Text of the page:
Give Your Heart A Little Love – American Heart Month
It can happen at any age. In fact, heart disease—and the conditions that lead to it—are starting to occur in younger adults more frequently. Since we already have sweethearts on our minds, it’s the perfect time to discuss risks and ways to prevent cardiovascular disease.
What is cardiovascular disease?
The term “cardiovascular disease” refers to multiple conditions including heart disease, heart attack, stroke, heart failure, arrythmia, and heart valve problems. Most of these issues are related to a blockage preventing blood or oxygen from adequately traveling to important areas of the body.
What conditions put me at risk for heart disease?
Several conditions put people at risk for heart disease to include:
- High Blood Pressure - Uncontrolled high blood pressure is one the biggest risks for heart disease and other harmful conditions.
- High Cholesterol - Diabetes, obesity, smoking, unhealthy diet, and little physical activity can increase cholesterol levels, which can lead to elevated risk.
- Smoking - 37 million U.S. adults smoke. Chemicals found in cigarettes can damage blood vessels and cause heart disease.
- Obesity - Extra weight puts extra stress on the body—including your heart!
- Diabetes - Sugar build up in the body can lead to damaged blood vessels and nerves that control the heart muscle.
- Physical Inactivity - Staying active helps keep the heart and blood vessels healthy.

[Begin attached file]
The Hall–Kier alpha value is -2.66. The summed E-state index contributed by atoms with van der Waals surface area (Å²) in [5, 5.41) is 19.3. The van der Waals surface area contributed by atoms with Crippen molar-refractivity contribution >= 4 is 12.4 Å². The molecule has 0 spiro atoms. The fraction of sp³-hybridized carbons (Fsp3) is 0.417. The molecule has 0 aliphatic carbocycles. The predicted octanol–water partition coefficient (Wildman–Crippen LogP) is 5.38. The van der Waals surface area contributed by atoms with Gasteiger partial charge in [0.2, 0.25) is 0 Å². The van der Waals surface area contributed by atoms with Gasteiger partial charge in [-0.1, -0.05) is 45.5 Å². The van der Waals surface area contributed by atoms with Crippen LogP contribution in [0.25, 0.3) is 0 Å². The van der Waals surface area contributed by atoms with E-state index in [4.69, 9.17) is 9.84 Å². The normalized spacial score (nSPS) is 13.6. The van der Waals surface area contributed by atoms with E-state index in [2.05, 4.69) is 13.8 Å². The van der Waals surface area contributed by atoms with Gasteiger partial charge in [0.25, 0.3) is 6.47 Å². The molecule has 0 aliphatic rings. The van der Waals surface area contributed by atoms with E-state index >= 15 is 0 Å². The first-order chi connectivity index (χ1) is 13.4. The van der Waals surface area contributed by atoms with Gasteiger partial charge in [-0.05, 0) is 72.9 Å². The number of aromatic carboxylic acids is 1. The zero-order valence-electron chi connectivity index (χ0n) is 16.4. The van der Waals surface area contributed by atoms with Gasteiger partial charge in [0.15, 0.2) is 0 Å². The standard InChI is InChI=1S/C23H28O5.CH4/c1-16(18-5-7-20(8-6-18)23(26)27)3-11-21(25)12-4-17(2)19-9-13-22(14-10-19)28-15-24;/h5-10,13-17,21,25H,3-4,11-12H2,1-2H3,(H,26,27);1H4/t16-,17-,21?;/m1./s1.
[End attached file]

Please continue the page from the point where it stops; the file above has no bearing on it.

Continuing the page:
- Unhealthy Eating - Increased sodium intake can increase blood pressure. Keep trans-fat, saturated fat, and added sugars to a minimum to reduce your risk.
How can I take control of my heart health?
It’s up to you to maintain a healthy body. The CDC provides great tips on starting your heart health journey at any age:
- Don’t smoke. Smoking is the leading cause of preventable death in the U.S. If you do smoke, learn about your resources to quit here.
- Manage Conditions. Trust your health care provider to manage conditions like high blood pressure and high cholesterol through regular visits.
- Eat well. Choose foods low in trans-fat, saturated fat, added sodium and sugar.
- Get moving. Schedule in 150 minutes of exercise per week—that’s just 30 minutes each day!
Where can I find out more information about cardiac care services at Culbertson?
Culbertson Memorial Hospital partners with Prairie Heart Institute to bring highly trained specialists to our patients and in addition we offer cardiac stress tests, echocardiograms, and cardiac rehab!